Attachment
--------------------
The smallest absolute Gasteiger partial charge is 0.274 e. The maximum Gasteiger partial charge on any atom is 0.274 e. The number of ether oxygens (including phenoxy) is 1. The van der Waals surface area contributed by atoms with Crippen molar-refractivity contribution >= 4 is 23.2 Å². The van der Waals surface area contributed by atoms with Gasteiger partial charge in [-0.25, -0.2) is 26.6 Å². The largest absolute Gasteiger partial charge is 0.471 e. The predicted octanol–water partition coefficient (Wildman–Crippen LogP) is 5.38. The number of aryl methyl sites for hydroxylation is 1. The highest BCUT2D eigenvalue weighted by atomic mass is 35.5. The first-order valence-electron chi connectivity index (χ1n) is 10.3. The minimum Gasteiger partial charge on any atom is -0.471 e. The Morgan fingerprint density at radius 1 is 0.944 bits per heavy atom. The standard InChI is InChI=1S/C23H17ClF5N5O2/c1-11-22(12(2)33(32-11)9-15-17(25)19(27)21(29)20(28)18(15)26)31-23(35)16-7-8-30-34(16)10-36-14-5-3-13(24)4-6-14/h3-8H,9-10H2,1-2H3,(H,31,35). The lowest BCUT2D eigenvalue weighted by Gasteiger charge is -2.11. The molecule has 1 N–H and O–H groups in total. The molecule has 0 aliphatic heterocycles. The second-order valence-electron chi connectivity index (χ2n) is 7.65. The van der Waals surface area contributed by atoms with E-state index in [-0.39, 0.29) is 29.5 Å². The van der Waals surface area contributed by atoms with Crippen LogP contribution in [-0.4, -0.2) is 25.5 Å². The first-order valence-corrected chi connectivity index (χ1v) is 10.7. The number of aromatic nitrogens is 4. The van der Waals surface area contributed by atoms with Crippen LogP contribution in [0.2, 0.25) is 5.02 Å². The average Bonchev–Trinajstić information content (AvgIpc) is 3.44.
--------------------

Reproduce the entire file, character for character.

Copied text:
The smallest absolute Gasteiger partial charge is 0.274 e. The maximum Gasteiger partial charge on any atom is 0.274 e. The number of ether oxygens (including phenoxy) is 1. The van der Waals surface area contributed by atoms with Crippen molar-refractivity contribution >= 4 is 23.2 Å². The van der Waals surface area contributed by atoms with Gasteiger partial charge in [-0.25, -0.2) is 26.6 Å². The largest absolute Gasteiger partial charge is 0.471 e. The predicted octanol–water partition coefficient (Wildman–Crippen LogP) is 5.38. The number of aryl methyl sites for hydroxylation is 1. The highest BCUT2D eigenvalue weighted by atomic mass is 35.5. The first-order valence-electron chi connectivity index (χ1n) is 10.3. The minimum Gasteiger partial charge on any atom is -0.471 e. The Morgan fingerprint density at radius 1 is 0.944 bits per heavy atom. The standard InChI is InChI=1S/C23H17ClF5N5O2/c1-11-22(12(2)33(32-11)9-15-17(25)19(27)21(29)20(28)18(15)26)31-23(35)16-7-8-30-34(16)10-36-14-5-3-13(24)4-6-14/h3-8H,9-10H2,1-2H3,(H,31,35). The lowest BCUT2D eigenvalue weighted by Gasteiger charge is -2.11. The molecule has 1 N–H and O–H groups in total. The molecule has 0 aliphatic heterocycles. The second-order valence-electron chi connectivity index (χ2n) is 7.65. The van der Waals surface area contributed by atoms with E-state index in [-0.39, 0.29) is 29.5 Å². The van der Waals surface area contributed by atoms with Crippen LogP contribution in [-0.4, -0.2) is 25.5 Å². The first-order valence-corrected chi connectivity index (χ1v) is 10.7. The number of aromatic nitrogens is 4. The van der Waals surface area contributed by atoms with Crippen LogP contribution in [0.2, 0.25) is 5.02 Å². The average Bonchev–Trinajstić information content (AvgIpc) is 3.44.